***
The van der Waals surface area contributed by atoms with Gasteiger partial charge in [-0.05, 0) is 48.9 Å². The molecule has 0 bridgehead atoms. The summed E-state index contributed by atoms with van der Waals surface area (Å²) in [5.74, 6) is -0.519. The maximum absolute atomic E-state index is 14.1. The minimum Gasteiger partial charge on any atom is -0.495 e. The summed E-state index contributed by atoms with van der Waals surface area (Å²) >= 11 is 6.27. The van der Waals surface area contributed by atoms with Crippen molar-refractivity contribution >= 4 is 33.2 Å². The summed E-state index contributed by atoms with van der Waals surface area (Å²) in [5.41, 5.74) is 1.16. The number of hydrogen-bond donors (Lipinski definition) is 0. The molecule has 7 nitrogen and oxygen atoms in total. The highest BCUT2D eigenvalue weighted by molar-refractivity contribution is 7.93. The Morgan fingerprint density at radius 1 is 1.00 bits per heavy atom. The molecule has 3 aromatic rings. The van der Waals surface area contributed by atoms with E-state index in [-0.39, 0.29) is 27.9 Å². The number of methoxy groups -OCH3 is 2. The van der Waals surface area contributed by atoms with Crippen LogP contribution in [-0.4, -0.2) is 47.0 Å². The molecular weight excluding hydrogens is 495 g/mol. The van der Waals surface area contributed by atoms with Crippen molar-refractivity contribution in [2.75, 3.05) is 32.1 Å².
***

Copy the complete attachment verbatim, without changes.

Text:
The van der Waals surface area contributed by atoms with Gasteiger partial charge in [-0.05, 0) is 48.9 Å². The molecule has 0 bridgehead atoms. The summed E-state index contributed by atoms with van der Waals surface area (Å²) in [5.74, 6) is -0.519. The maximum absolute atomic E-state index is 14.1. The minimum Gasteiger partial charge on any atom is -0.495 e. The summed E-state index contributed by atoms with van der Waals surface area (Å²) >= 11 is 6.27. The van der Waals surface area contributed by atoms with Crippen molar-refractivity contribution >= 4 is 33.2 Å². The summed E-state index contributed by atoms with van der Waals surface area (Å²) in [5.41, 5.74) is 1.16. The number of hydrogen-bond donors (Lipinski definition) is 0. The molecule has 7 nitrogen and oxygen atoms in total. The highest BCUT2D eigenvalue weighted by molar-refractivity contribution is 7.93. The Morgan fingerprint density at radius 1 is 1.00 bits per heavy atom. The molecule has 3 aromatic rings. The van der Waals surface area contributed by atoms with E-state index in [-0.39, 0.29) is 27.9 Å². The number of methoxy groups -OCH3 is 2. The van der Waals surface area contributed by atoms with Crippen LogP contribution in [-0.4, -0.2) is 47.0 Å². The molecular weight excluding hydrogens is 495 g/mol. The van der Waals surface area contributed by atoms with Crippen molar-refractivity contribution in [2.75, 3.05) is 32.1 Å².